pypi i epr-reader


$ epr


Terminal/CLI Epub reader written in Python 3.6 with features:

  • Remembers last read file (just run epr without any argument)
  • Remembers last reading state for each file (per file saved state written to $HOME/.config/epr/config or $HOME/.epr respectively depending on availability)
  • Adjustable text area width
  • Adaptive to terminal resize
  • Supports EPUB3 (no audio support)
  • Secondary vim-like bindings
  • Supports opening images
  • Dark/Light colorscheme (depends on terminal color capability)


  • Minimum width: 22 cols
  • Supports regex search only
  • Supports only horizontal left-to-right text
  • Currently, only supports language with latin alphabet (see issue30)
  • Doesn't support hyperlinks
  • Superscript and subscript displayed as ^{Superscript} and _{subscript}.
  • Some known issues mentioned below


  • Windows: windows-curses


  • Via PyPI

    $ pip3 install epr-reader
  • Via Pip+Git

    $ pip3 install git+
  • Via Chocolatey

    Maintained by cybercatgurrl

    $ choco install epr
  • Via AUR

    Maintained by jneidel

    $ yay -S epr-git
  • Manually

    Clone this repo, tweak as much as you see fit, rename it to epr, make it executable and put it somewhere in PATH.

Checkout epy!

It's just a fork of this epr with little more features:

  • Formats supported: epub, epub3, fb2, mobi, azw3.
  • Reading progress percentage
  • Bookmarks
  • External dictionary integration
  • Table of contents scheme like regular ebook reader
  • Inline formats: bold and italic (depend on terminal and font capability. Italic only supported in python>=3.7)
  • Text-to-Speech (with additional setup)

Install it with:

$ pip3 install git+

Quickly Read from History

Rather than invoking epr /path/to/file each time you are going to read, you might find it easier to do just epr STRINGS.


$ epr dumas count mont

If STRINGS is not any file, epr will choose from reading history, best matched path/to/file with those STRINGS. So, the more STRINGS given the more accurate it will find.

Run epr -r to show list of all reading history.

Opening an Image

Just hit o when [IMG:n] (n is any number) comes up on a page. If there's only one of those, it will automatically open the image using viewer, but if there are more than one, cursor will appear to help you choose which image then press RET to open it and q to cancel.


This is just a simple colorscheme involving foreground dan background color only, no syntax highlighting. You can cycle color between default terminal color, dark or light respectively by pressing c. You can also switch color to default, dark or light by pressing 0c, 1c or 2c respectively.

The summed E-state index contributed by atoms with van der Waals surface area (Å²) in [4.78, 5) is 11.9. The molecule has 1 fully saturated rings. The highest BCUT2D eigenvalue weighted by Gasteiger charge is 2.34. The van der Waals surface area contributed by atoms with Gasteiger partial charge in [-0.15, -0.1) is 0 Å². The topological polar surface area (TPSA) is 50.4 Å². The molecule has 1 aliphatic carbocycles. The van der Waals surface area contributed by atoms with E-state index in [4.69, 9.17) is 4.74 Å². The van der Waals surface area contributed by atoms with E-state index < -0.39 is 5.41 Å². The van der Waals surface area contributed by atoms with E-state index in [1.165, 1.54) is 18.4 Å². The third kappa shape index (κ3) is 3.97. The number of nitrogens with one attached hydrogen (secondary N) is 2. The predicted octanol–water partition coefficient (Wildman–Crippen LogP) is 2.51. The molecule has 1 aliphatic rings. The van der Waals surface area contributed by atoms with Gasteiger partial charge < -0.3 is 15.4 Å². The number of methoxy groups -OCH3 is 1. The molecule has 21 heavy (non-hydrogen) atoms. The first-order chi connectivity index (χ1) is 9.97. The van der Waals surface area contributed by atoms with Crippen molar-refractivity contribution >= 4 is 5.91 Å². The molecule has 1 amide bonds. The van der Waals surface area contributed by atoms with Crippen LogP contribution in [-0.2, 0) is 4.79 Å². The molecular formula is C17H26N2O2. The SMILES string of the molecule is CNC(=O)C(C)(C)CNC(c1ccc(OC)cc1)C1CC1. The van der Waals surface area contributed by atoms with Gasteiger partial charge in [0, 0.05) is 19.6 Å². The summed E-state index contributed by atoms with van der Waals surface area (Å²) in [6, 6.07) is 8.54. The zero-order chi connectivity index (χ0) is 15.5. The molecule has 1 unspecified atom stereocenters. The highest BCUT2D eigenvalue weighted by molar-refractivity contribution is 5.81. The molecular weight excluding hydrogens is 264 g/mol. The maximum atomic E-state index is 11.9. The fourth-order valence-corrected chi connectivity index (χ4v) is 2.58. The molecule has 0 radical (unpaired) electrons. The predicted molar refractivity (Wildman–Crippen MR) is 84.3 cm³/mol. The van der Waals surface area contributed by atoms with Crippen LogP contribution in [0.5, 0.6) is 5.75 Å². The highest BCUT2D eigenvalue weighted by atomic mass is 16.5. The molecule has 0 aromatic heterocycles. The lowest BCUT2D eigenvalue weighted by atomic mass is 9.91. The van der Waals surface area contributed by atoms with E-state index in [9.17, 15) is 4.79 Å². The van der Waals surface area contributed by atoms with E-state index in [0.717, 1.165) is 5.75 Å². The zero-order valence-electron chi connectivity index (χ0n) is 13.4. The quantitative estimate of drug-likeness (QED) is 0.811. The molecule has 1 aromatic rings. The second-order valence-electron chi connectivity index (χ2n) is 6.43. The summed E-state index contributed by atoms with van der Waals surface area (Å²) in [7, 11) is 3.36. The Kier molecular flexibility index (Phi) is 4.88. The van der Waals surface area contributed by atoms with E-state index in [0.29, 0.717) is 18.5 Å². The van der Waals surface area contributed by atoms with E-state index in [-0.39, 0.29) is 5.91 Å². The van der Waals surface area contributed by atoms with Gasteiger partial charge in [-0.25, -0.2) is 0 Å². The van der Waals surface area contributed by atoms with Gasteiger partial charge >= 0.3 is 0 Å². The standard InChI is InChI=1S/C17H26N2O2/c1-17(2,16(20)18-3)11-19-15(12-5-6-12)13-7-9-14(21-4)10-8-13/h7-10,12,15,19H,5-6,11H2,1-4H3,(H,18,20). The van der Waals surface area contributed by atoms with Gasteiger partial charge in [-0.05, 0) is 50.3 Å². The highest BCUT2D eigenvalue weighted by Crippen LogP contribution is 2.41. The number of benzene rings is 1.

Customizing dark/light colorscheme needs to be done inside the source code by editing these lines:

# colorscheme
# DARK/LIGHT = (fg, bg)
# -1 is default terminal fg/bg
DARK = (252, 235)
LIGHT = (239, 223)

To see available values assigned to colors, you can run this one-liner on bash:

$ i=0; for j in {1..16}; do for k in {1..16}; do printf "\e[1;48;05;${i}m %03d \e[0m" $i; i=$((i+1)); done; echo; done

Known Issues

  1. Search function can't find occurences that span across multiple lines

    Only capable of finding pattern that span inside a single line, not sentence. So works more effectively for finding word or letter rather than long phrase or sentence.

    As workarounds, You can increase text area width to increase its reach or dump the content of epub using -d option, which will dump each paragraph into a single line separated by empty line (or lines depending on the epub), to be later piped into grep, rg etc. Pretty useful to find book quotes.


    # to get 1 paragraph before and after a paragraph containing "Overdue"
    $ epr -d the_girl_next_door.epub | grep Overdue -C 2
  2. Some TOC issues (Checkout epy if you're bothered with these issues):

    • "-" chapters in TOC

      This happens because not every chapter file (inside some epubs) is given navigation points. Some epubs even won't let you navigate between chapter, thus you'll find all chapters named as "-" using epr for these kind of epubs.

    • Skipped chapters in TOC


      Table of Contents
          1. Title Page
          2. Chapter I
          3. Chapter V

      This happens because Chapter II to Chapter IV is probably in the same file with Chapter I, but in different sections, e. g. ch000.html#section1 and ch000.html#section2.

      But don't worry, you should not miss any part to read. This just won't let you navigate to some points using TOC.


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